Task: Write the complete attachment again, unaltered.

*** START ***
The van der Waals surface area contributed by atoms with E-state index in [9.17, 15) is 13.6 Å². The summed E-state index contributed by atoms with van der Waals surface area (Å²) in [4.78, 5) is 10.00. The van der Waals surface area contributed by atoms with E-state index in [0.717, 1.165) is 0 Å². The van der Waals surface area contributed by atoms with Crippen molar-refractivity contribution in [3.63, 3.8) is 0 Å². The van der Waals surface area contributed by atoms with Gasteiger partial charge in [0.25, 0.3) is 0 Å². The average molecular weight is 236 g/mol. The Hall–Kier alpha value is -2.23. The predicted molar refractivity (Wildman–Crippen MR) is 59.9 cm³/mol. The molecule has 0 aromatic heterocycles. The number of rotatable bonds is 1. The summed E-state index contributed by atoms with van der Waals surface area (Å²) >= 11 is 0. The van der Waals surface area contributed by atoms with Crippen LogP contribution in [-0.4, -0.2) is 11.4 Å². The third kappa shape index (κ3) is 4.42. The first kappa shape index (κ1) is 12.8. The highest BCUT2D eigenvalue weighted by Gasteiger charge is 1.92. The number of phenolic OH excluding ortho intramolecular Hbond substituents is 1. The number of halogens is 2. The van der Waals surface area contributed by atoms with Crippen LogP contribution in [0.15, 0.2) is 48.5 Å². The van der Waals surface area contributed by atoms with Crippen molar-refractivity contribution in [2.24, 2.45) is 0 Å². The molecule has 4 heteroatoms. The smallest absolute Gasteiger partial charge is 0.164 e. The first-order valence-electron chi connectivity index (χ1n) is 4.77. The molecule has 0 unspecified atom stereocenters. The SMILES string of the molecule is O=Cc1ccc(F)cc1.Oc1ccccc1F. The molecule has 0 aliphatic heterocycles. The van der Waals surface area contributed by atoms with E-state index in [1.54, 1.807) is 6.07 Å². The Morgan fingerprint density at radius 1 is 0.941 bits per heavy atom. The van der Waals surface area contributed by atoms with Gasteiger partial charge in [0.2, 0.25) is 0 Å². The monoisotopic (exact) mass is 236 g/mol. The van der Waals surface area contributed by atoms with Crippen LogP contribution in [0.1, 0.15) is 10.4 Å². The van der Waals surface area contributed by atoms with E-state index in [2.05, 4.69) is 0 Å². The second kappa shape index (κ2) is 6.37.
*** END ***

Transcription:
The van der Waals surface area contributed by atoms with E-state index in [9.17, 15) is 13.6 Å². The summed E-state index contributed by atoms with van der Waals surface area (Å²) in [4.78, 5) is 10.00. The van der Waals surface area contributed by atoms with E-state index in [0.717, 1.165) is 0 Å². The van der Waals surface area contributed by atoms with Crippen molar-refractivity contribution in [3.63, 3.8) is 0 Å². The van der Waals surface area contributed by atoms with Gasteiger partial charge in [0.25, 0.3) is 0 Å². The average molecular weight is 236 g/mol. The Hall–Kier alpha value is -2.23. The predicted molar refractivity (Wildman–Crippen MR) is 59.9 cm³/mol. The molecule has 0 aromatic heterocycles. The number of rotatable bonds is 1. The summed E-state index contributed by atoms with van der Waals surface area (Å²) >= 11 is 0. The van der Waals surface area contributed by atoms with Crippen LogP contribution in [-0.4, -0.2) is 11.4 Å². The third kappa shape index (κ3) is 4.42. The first kappa shape index (κ1) is 12.8. The highest BCUT2D eigenvalue weighted by Gasteiger charge is 1.92. The number of phenolic OH excluding ortho intramolecular Hbond substituents is 1. The number of halogens is 2. The van der Waals surface area contributed by atoms with Crippen LogP contribution in [0.15, 0.2) is 48.5 Å². The van der Waals surface area contributed by atoms with Crippen molar-refractivity contribution in [2.24, 2.45) is 0 Å². The molecule has 4 heteroatoms. The smallest absolute Gasteiger partial charge is 0.164 e. The first-order valence-electron chi connectivity index (χ1n) is 4.77. The molecule has 0 unspecified atom stereocenters. The SMILES string of the molecule is O=Cc1ccc(F)cc1.Oc1ccccc1F. The molecule has 0 aliphatic heterocycles. The van der Waals surface area contributed by atoms with E-state index in [1.54, 1.807) is 6.07 Å². The Morgan fingerprint density at radius 1 is 0.941 bits per heavy atom. The van der Waals surface area contributed by atoms with Gasteiger partial charge in [0.2, 0.25) is 0 Å². The monoisotopic (exact) mass is 236 g/mol. The van der Waals surface area contributed by atoms with Crippen LogP contribution in [0.1, 0.15) is 10.4 Å². The van der Waals surface area contributed by atoms with E-state index in [2.05, 4.69) is 0 Å². The second kappa shape index (κ2) is 6.37.